The 6th Regiment has gone in Burnside’s Expedition which probably has gone by this time. It don’t look much like the 7th & 8th Regiments [are] coming out here very soon. Pretty tough for them camping out this winter. We had colder weather if anything before we left Manchester than we have had out here. The mercury has probably not been below 15 or 20 degrees above zero at the coldest. We keep comfortable — have floors in tents. We have had a little snow — 2 or 3 snow falls — since we have been here; just enough to cover the ground. Had a little snow this week [that] lasted about a day & night. It thawed yesterday and rained last night and the snow is all gone and today it is muddy & muggy.
There is talk here in Washington papers that the Secretary of War will accept of no more cavalry. I wrote that Sergeant [William W.] Roberts had gone home. I hope you enjoy the pigs you killed. It would be no use to send any of it to me because it would spoil before it got here. I read in the Manchester paper of the Nashua railroad bridge being burned. I am sorry to hear of Uncle Charles’ girls being so sick. Hope they will get well soon. Edwin Baker is fat & hearty. You wrote that you are doing a little something in the shop but you are not making any too much money. I think I can lend you a little. I will send you as much as I can spare when I get paid off again. We’ll probably get paid in a few days. I suppose it won’t be very acceptable. I suppose the money sent to families will be sent by Express all together so you will be on the alert for it when it comes.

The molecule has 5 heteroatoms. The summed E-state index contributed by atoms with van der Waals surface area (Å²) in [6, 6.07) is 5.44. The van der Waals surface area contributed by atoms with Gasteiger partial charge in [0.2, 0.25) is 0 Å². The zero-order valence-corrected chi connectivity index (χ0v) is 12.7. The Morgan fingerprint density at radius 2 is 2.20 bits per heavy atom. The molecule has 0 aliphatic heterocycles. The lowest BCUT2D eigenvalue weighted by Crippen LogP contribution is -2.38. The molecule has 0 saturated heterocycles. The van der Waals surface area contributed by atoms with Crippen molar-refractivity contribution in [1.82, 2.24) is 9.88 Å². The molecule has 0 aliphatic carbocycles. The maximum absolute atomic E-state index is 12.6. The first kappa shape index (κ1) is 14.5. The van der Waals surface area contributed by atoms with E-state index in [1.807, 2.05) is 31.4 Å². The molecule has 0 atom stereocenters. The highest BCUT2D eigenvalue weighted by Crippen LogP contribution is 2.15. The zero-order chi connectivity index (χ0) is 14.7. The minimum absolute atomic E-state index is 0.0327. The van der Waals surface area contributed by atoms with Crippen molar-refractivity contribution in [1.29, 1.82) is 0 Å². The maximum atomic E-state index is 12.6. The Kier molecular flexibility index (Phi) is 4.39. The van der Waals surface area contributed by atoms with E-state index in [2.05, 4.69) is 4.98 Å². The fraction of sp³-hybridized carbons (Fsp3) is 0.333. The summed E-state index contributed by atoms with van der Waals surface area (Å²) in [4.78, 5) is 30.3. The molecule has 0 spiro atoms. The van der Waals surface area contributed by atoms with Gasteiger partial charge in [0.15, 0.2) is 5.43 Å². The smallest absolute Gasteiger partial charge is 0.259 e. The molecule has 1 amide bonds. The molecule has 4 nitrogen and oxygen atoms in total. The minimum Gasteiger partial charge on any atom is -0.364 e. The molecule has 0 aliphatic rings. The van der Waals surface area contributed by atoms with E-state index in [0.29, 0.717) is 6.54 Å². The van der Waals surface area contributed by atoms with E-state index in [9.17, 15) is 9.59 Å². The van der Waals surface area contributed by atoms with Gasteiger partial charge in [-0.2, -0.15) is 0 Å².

We had some visitors from the 6th [?] Regiment Sunday. Their band and Senator [Daniel] Clark and brother D. J. Clark, Deacon Brown, and others were here. The band played a number of tunes. Senator Clark made a few remarks, complimented the New Hampshire troops — praised the battery in particular. We all had a good time and they were pleased with their visit. We had a good time New Year’s Day running [ ] &c. for prizes. Edward Sukin [?] won the first prize $2…. [illegible]
I can tell you no new war news more than what you hear at home. The Expedition down the Mississippi will probably start soon. Burnsides’ will affect something soon. It is expected that a grand forward movement will be made soon. It is expected that Burnsides’ Expedition will break the blockade on the Potomac and come up on Richmond in the rear and the army on this side will advance on Manassas leaving a force here sufficient to protect Washington and probably operations will be going on [in] Kentucky & Western Virginia moving towards the Mississippi and on to Manassas at the same time and attacking on the Southern ports at the same time. It is the opinion here that the movement will be made at the same time. Charleston will probably be taken soon by land.
I wish you all a Happy New Year. I do not think of any more to write. I have written a pretty long letter. Use my tools what you [can] and [keep] then from rusting. Have my clothes & things taken care of. Perhaps I may want them sometime. My respects to all.
From your affectionate son, — John L.